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Try to be colder

July 30, 2012

Anton Chekhov, in an 1892 letter to L. A. Avilova:

I read your story “On the Road.” If I were the publisher of an illustrated journal, I would print this story in my magazine with great pleasure. Only here is my advice as a reader: when you depict the downtrodden and unfortunate and want to arouse the reader’s sympathy, try to be colder. This provides, as it were, a background for your characters’ misfortune, against which it can be shown in greater relief. Otherwise in your prose the characters shed tears and you sigh too. Yes, be colder.

There are other writers who advocated a “be colder” approach to narrative – I think Gustave Flaubert did, for instance. They try to follow their own advice, and they succeed compared to the Avilovas of the world, but if you compare them to a theoretical ideal of cold objectivity that never adds any judgment of its own, it turns out that even a Chekhov could be colder.

Ieronim in Chekhov’s “Easter Eve” quotes an akathist to St. Nicholas the Wonderworker

That’s how I take the interesting reading of Chekhov’s “Easter Eve” (Святою ночью, 1886) and “Rothschild’s Fiddle” (Скрипка Ротшильда, 1894) by Martha M. F. Kelly, who quotes the letter to Avilova. These stories are roughly from the period (1888-94) A. P. Chudakov considers the peak of Chekhov’s “objective manner” (39), but Kelly argues that “even in this middle period Chekhov undermines the objective impulse” (40).

There are two parts to Kelly’s argument. Characters in the stories are not condemned to alienation, but manage to connect with other characters through “cultural forms,” a cover term that mainly means music in “Rothschild’s Fiddle” and Orthodox religious practice, sensitively understood, in “Easter Eve” (42 ff). Actually, that’s not quite right: Kelly says cultural forms are less a means than an index of reconciliation (47), but they’re important. Beyond this, Chekhov’s narrator steps out of pure objectivity to incorporate “his subject’s language […] into the fabric of his narrative” (46). In “Easter Eve” the narrator’s language is affected by the wise and sensitive Orthodox Christian perspective of the monk Ieronim, who is mourning another monk, Nikolai, a talented writer of akathists (46). The narrator of “Rothschild’s Fiddle” is drawn to lists that are reminiscent of the main character Iakov’s ledger in which he lists his countless monetary losses, and at one point the title of the story was going to be “A Coffen for Olga,” which would have come, misspelling and all, from that ledger (48-49).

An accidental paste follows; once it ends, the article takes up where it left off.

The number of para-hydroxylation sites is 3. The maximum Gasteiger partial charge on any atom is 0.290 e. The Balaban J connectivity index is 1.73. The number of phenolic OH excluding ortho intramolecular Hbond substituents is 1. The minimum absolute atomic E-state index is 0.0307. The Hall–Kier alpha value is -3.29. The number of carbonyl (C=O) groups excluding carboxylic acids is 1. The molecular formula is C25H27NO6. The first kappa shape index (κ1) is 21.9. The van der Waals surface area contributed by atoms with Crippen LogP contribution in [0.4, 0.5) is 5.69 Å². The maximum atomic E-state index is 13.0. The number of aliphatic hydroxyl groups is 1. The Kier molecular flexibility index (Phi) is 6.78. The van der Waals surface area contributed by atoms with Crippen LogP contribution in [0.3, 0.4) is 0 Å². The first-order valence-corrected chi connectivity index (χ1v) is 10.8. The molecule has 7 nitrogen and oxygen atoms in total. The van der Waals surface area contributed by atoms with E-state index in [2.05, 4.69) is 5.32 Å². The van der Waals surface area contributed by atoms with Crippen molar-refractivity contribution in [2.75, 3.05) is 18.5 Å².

This summary probably misrepresents Kelly somewhat, since she says at one point that “Easter Eve” is a positive example and “Rothschild’s Fiddle” a negative example of cultural forms as a cure for human isolation (42). As I read her argument, though, each story contains positive and negative examples of the phenomenon. Iakov’s skillful but mercenary and uninspired fiddle-playing for much of the story is parallel to the majority of the monks in “Easter Eve” who lack Nikolai and Ieronim’s sensitive attitude toward the liturgy. Meanwhile, Iakov’s last mournful song helps him achieve a sort of late reconciliation with the memory of his dead wife and daughter and with Rothschild, just as Nikolai and Ieronim’s deep attention to religious ritual connects them to their religious tradition and community.

Martha M. F. Kelly, “The Art of Knowing: Music and Narrative in Two Chekhov Stories,” Slavic and East European Journal 56.1 (2012): 38-55 (no link).

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